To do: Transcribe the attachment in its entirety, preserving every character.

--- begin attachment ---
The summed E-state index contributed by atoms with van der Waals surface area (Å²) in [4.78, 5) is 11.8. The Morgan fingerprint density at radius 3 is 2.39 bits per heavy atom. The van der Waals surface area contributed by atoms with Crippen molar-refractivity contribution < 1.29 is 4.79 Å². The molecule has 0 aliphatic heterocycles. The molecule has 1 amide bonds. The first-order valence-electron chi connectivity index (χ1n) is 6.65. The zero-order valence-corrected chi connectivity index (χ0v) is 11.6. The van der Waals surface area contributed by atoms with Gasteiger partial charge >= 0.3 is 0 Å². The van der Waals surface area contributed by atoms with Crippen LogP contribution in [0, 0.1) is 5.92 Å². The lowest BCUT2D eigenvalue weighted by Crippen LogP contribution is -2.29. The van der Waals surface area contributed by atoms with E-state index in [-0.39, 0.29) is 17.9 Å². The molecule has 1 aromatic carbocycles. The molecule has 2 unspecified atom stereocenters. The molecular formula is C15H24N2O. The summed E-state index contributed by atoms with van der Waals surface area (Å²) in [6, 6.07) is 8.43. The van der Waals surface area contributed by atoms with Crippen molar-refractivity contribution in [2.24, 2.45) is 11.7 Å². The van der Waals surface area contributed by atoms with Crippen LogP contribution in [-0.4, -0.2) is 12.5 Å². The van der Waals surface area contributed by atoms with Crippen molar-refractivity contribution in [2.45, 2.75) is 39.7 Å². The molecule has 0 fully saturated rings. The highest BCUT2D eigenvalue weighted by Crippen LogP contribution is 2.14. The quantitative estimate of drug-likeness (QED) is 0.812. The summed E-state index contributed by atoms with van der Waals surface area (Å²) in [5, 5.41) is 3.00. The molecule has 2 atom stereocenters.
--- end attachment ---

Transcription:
The summed E-state index contributed by atoms with van der Waals surface area (Å²) in [4.78, 5) is 11.8. The Morgan fingerprint density at radius 3 is 2.39 bits per heavy atom. The van der Waals surface area contributed by atoms with Crippen molar-refractivity contribution < 1.29 is 4.79 Å². The molecule has 0 aliphatic heterocycles. The molecule has 1 amide bonds. The first-order valence-electron chi connectivity index (χ1n) is 6.65. The zero-order valence-corrected chi connectivity index (χ0v) is 11.6. The van der Waals surface area contributed by atoms with Gasteiger partial charge >= 0.3 is 0 Å². The van der Waals surface area contributed by atoms with Crippen LogP contribution in [0, 0.1) is 5.92 Å². The lowest BCUT2D eigenvalue weighted by Crippen LogP contribution is -2.29. The van der Waals surface area contributed by atoms with E-state index in [-0.39, 0.29) is 17.9 Å². The molecule has 1 aromatic carbocycles. The molecule has 2 unspecified atom stereocenters. The molecular formula is C15H24N2O. The summed E-state index contributed by atoms with van der Waals surface area (Å²) in [6, 6.07) is 8.43. The van der Waals surface area contributed by atoms with Crippen molar-refractivity contribution in [2.24, 2.45) is 11.7 Å². The van der Waals surface area contributed by atoms with Crippen LogP contribution in [-0.4, -0.2) is 12.5 Å². The van der Waals surface area contributed by atoms with Crippen molar-refractivity contribution in [2.45, 2.75) is 39.7 Å². The molecule has 0 fully saturated rings. The highest BCUT2D eigenvalue weighted by Crippen LogP contribution is 2.14. The quantitative estimate of drug-likeness (QED) is 0.812. The summed E-state index contributed by atoms with van der Waals surface area (Å²) in [5, 5.41) is 3.00. The molecule has 2 atom stereocenters.